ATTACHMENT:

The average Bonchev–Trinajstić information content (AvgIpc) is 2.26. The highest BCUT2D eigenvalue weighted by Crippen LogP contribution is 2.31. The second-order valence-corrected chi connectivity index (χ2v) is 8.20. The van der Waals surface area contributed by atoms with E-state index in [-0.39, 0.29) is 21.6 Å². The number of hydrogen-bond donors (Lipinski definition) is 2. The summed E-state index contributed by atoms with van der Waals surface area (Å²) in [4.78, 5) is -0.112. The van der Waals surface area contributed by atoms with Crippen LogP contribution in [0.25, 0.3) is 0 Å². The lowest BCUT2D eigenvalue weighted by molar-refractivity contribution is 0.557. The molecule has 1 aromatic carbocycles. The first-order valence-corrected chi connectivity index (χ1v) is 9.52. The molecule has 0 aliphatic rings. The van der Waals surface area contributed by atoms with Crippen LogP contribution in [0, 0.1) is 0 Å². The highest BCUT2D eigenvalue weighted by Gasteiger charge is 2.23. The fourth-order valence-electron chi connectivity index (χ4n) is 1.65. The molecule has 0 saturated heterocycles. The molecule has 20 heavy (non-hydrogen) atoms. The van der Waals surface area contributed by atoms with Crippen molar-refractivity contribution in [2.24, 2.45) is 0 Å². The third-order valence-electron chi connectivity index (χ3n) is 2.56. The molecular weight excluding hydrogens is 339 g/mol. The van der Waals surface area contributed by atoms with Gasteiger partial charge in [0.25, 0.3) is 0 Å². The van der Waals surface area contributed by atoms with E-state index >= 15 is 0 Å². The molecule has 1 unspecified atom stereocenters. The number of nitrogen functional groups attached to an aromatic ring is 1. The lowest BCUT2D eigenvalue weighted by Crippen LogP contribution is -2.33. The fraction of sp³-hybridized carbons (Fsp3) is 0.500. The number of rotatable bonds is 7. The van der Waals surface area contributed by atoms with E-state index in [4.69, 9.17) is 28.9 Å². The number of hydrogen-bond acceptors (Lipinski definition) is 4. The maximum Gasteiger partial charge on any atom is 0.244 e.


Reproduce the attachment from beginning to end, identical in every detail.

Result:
The average Bonchev–Trinajstić information content (AvgIpc) is 2.26. The highest BCUT2D eigenvalue weighted by Crippen LogP contribution is 2.31. The second-order valence-corrected chi connectivity index (χ2v) is 8.20. The van der Waals surface area contributed by atoms with E-state index in [-0.39, 0.29) is 21.6 Å². The number of hydrogen-bond donors (Lipinski definition) is 2. The summed E-state index contributed by atoms with van der Waals surface area (Å²) in [4.78, 5) is -0.112. The van der Waals surface area contributed by atoms with Crippen LogP contribution in [0.25, 0.3) is 0 Å². The lowest BCUT2D eigenvalue weighted by molar-refractivity contribution is 0.557. The molecule has 1 aromatic carbocycles. The first-order valence-corrected chi connectivity index (χ1v) is 9.52. The molecule has 0 aliphatic rings. The van der Waals surface area contributed by atoms with Crippen LogP contribution in [0, 0.1) is 0 Å². The highest BCUT2D eigenvalue weighted by Gasteiger charge is 2.23. The fourth-order valence-electron chi connectivity index (χ4n) is 1.65. The molecule has 0 saturated heterocycles. The molecule has 20 heavy (non-hydrogen) atoms. The van der Waals surface area contributed by atoms with Crippen molar-refractivity contribution in [2.24, 2.45) is 0 Å². The third-order valence-electron chi connectivity index (χ3n) is 2.56. The molecular weight excluding hydrogens is 339 g/mol. The van der Waals surface area contributed by atoms with Gasteiger partial charge in [0.25, 0.3) is 0 Å². The van der Waals surface area contributed by atoms with E-state index >= 15 is 0 Å². The molecule has 1 unspecified atom stereocenters. The number of nitrogen functional groups attached to an aromatic ring is 1. The lowest BCUT2D eigenvalue weighted by Crippen LogP contribution is -2.33. The fraction of sp³-hybridized carbons (Fsp3) is 0.500. The number of rotatable bonds is 7. The van der Waals surface area contributed by atoms with E-state index in [4.69, 9.17) is 28.9 Å². The number of hydrogen-bond acceptors (Lipinski definition) is 4. The maximum Gasteiger partial charge on any atom is 0.244 e.